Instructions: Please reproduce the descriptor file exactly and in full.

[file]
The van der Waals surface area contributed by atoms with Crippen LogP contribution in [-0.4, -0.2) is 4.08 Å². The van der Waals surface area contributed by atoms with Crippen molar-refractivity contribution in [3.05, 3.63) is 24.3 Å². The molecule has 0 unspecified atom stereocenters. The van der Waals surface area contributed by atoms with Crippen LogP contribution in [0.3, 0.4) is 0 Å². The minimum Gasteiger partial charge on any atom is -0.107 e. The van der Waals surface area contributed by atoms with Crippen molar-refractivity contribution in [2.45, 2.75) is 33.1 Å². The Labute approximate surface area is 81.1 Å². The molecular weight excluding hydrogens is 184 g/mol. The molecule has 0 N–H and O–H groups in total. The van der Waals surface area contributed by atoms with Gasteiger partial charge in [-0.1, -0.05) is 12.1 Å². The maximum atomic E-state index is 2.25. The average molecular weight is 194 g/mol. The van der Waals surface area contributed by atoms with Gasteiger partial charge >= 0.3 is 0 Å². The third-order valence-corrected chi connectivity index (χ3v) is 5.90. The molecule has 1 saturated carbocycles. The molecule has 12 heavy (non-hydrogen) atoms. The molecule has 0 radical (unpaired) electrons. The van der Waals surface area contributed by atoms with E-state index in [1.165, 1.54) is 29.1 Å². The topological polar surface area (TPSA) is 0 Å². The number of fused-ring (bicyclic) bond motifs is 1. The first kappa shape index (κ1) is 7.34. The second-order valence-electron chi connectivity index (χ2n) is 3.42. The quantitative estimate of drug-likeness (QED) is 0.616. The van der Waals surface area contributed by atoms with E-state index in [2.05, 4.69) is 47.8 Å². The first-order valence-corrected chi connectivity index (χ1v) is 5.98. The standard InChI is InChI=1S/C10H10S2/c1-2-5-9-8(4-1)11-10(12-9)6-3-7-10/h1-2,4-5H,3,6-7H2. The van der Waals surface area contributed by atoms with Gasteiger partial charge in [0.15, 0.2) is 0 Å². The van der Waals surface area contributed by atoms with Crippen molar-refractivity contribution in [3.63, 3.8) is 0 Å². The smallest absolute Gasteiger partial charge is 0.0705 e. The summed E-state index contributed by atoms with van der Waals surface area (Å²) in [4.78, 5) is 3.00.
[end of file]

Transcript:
The van der Waals surface area contributed by atoms with Crippen LogP contribution in [-0.4, -0.2) is 4.08 Å². The van der Waals surface area contributed by atoms with Crippen molar-refractivity contribution in [3.05, 3.63) is 24.3 Å². The molecule has 0 unspecified atom stereocenters. The van der Waals surface area contributed by atoms with Crippen LogP contribution in [0.3, 0.4) is 0 Å². The minimum Gasteiger partial charge on any atom is -0.107 e. The van der Waals surface area contributed by atoms with Crippen molar-refractivity contribution in [2.45, 2.75) is 33.1 Å². The Labute approximate surface area is 81.1 Å². The molecular weight excluding hydrogens is 184 g/mol. The molecule has 0 N–H and O–H groups in total. The van der Waals surface area contributed by atoms with Gasteiger partial charge in [-0.1, -0.05) is 12.1 Å². The maximum atomic E-state index is 2.25. The average molecular weight is 194 g/mol. The van der Waals surface area contributed by atoms with Gasteiger partial charge >= 0.3 is 0 Å². The third-order valence-corrected chi connectivity index (χ3v) is 5.90. The molecule has 1 saturated carbocycles. The molecule has 12 heavy (non-hydrogen) atoms. The molecule has 0 radical (unpaired) electrons. The van der Waals surface area contributed by atoms with E-state index in [1.165, 1.54) is 29.1 Å². The topological polar surface area (TPSA) is 0 Å². The number of fused-ring (bicyclic) bond motifs is 1. The first kappa shape index (κ1) is 7.34. The second-order valence-electron chi connectivity index (χ2n) is 3.42. The quantitative estimate of drug-likeness (QED) is 0.616. The van der Waals surface area contributed by atoms with E-state index in [2.05, 4.69) is 47.8 Å². The first-order valence-corrected chi connectivity index (χ1v) is 5.98. The standard InChI is InChI=1S/C10H10S2/c1-2-5-9-8(4-1)11-10(12-9)6-3-7-10/h1-2,4-5H,3,6-7H2. The van der Waals surface area contributed by atoms with Gasteiger partial charge in [0.15, 0.2) is 0 Å². The van der Waals surface area contributed by atoms with Crippen molar-refractivity contribution in [3.63, 3.8) is 0 Å². The smallest absolute Gasteiger partial charge is 0.0705 e. The summed E-state index contributed by atoms with van der Waals surface area (Å²) in [4.78, 5) is 3.00.